Leap Day, on February 29, has been a day of traditions, folklore and superstitions ever since Leap Years were first introduced by Julius Caesar over 2000 years ago.
Here are a few of the more common Leap Day customs and traditions.
Women can propose to their boyfriends - or any other man!
Now it may well seem just a little out of sync with the 21st century, that a woman can only ask a man to marry her on this date, but how did this tradition come about?
It is thought to date back to the 5th century, when legend has it that an Irish nun called St Brigid or Bridget, complained to St Patrick that women had to wait too long for their suitors to propose. So St Patrick decreed that on the one day in February, that occurs only once every four years, women were allowed to propose to their men.
Need new gloves?
In many European countries the tradition, if a man refuses a marriage proposal on Leap Day, is that they should pay a penalty of buying the woman 12 pairs of gloves. This allows the woman to hide the embarrassment of a naked ring finger by wearing gloves. Apparently, during the Middle Ages, laws governed this tradition. I don't know about you, but 12 pairs of gloves seems a tad over the top. I prefer the countries where the penalty was expected in the form of money or a gown!
By the sheer fact that the day only comes one year in four, it seems a little unlucky if you are born on this day in a leap year to only have a proper birthday every four years. In Scotland, it used to be considered unlucky for someone to be born on this date, similarly as Friday 13th is considered unlucky by many people. In Greece, it is considered unlucky for couple to marry during a leap year and especially on Leap Day.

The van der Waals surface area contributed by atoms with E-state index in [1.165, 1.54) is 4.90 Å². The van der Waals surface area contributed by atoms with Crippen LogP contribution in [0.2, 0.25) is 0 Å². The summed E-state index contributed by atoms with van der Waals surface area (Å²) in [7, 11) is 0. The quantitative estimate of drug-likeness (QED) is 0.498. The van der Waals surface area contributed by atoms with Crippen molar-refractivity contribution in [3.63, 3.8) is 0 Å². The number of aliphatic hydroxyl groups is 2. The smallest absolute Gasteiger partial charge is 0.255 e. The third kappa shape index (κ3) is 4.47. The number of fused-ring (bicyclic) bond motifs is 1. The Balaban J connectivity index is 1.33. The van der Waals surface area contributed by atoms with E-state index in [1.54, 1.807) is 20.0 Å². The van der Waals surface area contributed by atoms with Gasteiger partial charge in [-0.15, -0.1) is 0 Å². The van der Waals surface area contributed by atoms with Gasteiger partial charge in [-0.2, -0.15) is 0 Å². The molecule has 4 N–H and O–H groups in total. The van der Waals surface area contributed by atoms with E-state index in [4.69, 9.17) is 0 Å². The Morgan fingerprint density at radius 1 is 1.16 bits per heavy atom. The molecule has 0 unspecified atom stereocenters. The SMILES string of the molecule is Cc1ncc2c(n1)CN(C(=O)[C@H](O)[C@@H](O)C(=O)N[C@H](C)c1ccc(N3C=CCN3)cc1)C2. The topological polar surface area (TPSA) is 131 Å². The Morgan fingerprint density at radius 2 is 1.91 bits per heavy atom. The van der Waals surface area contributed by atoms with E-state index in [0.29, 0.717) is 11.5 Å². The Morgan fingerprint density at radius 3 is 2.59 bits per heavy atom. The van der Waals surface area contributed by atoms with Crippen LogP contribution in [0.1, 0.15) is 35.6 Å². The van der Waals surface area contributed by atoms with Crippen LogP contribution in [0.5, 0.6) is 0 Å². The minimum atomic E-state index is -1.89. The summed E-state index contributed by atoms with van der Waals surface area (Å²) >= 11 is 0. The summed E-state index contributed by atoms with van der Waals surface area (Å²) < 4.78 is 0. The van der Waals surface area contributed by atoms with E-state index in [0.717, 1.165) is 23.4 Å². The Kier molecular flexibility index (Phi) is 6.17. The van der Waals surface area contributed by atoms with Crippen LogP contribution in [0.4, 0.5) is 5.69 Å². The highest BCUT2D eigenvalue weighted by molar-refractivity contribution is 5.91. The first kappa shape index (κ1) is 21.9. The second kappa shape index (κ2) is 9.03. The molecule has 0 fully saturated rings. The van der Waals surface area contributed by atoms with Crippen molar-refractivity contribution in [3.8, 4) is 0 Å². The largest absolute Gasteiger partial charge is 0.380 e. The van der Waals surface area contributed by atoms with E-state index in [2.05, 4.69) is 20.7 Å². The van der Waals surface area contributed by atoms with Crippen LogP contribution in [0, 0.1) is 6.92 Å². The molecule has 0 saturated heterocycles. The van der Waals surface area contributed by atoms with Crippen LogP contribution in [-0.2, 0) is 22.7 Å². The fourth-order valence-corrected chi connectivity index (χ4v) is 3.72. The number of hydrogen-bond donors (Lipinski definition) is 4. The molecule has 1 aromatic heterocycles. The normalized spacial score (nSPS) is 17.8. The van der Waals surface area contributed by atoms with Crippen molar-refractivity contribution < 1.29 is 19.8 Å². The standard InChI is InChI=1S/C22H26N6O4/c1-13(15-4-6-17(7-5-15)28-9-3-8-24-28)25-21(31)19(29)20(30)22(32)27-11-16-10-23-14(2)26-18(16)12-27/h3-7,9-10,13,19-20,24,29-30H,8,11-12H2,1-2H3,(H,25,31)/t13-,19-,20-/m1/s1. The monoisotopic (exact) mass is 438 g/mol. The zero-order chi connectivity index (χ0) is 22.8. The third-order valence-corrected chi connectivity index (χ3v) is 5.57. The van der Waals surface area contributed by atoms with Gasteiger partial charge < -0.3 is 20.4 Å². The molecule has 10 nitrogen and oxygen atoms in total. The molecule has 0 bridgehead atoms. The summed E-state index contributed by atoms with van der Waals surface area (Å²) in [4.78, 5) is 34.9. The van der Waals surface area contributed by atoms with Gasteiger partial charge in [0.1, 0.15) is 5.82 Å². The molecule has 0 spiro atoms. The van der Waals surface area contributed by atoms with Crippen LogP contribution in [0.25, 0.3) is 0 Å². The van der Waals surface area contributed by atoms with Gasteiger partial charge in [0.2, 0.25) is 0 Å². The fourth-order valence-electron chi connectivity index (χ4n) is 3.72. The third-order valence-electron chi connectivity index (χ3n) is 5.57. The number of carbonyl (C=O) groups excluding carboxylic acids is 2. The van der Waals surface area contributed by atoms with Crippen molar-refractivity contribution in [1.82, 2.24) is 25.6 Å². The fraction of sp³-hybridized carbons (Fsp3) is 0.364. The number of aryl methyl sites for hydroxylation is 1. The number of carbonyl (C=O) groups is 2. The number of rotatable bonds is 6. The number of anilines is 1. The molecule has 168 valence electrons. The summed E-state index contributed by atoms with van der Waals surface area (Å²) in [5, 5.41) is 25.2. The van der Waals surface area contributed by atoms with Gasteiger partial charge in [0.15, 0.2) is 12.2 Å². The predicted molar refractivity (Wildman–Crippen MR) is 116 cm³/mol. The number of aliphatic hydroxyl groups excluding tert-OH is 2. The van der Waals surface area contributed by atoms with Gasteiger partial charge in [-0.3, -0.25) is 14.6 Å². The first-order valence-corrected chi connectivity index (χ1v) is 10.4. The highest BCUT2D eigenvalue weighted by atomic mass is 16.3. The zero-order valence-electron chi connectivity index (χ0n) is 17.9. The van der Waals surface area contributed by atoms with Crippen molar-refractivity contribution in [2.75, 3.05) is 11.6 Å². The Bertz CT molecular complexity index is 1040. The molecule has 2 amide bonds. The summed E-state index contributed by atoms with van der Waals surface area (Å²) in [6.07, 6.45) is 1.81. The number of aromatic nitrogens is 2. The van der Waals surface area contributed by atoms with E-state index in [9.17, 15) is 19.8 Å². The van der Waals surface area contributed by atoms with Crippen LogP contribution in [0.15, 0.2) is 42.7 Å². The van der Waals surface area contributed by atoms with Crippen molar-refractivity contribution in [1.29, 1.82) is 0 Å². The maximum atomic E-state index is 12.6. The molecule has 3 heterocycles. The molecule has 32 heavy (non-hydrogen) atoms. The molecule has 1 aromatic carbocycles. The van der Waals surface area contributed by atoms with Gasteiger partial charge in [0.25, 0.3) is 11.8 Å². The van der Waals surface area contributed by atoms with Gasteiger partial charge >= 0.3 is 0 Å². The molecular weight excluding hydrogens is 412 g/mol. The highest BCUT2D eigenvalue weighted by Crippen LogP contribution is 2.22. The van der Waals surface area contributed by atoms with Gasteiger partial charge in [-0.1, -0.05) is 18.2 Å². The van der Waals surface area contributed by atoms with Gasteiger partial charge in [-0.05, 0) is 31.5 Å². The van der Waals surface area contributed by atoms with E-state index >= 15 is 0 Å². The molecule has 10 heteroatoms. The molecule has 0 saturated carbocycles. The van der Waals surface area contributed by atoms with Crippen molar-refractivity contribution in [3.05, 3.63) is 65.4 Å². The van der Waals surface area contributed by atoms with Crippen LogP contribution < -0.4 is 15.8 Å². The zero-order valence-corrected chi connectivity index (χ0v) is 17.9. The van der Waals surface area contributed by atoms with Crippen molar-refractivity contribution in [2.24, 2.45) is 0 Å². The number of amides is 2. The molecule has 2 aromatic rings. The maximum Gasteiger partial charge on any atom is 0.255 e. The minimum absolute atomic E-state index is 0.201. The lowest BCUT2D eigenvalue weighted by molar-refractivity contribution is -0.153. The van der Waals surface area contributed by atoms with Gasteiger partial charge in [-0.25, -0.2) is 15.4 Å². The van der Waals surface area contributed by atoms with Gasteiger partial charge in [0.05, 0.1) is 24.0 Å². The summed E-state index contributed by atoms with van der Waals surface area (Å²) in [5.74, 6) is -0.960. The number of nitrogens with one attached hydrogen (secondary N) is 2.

Technically a leap year isn't every four years.
The year 2000 was a leap year, but the years 1700, 1800 and 1900 were not.
There's a leap year every year that is divisible by four, except for years that are both divisible by 100 and not divisible by 400.
The added rule about centuries (versus just every four years) was an additional fix to make up for the fact that an extra day every four years is too much of a correction.
Facts about Leap years
- The Summer Olympic Games are always held in a leap year.
- US presidential elections are held every four years, in a leap year.
- If you work on a fixed annual wage, the 29th is just one more day's work than you would usually have to do for your salary.
- February 29 also marks Rare Disease Day.
- There's a leap year club for people born on February 29th. More than 10,000 people world-wide are members.
Make Leap Day 2016 a a special day.
So are you going to make February 29th extra special ?
What will you do with that extra day?
Why not take that extra Leap towards those special goals, maybe do something adventurous, that you have never done before?
Head over to our 90 Day Goal Challenge page for some tips on reaching your goals.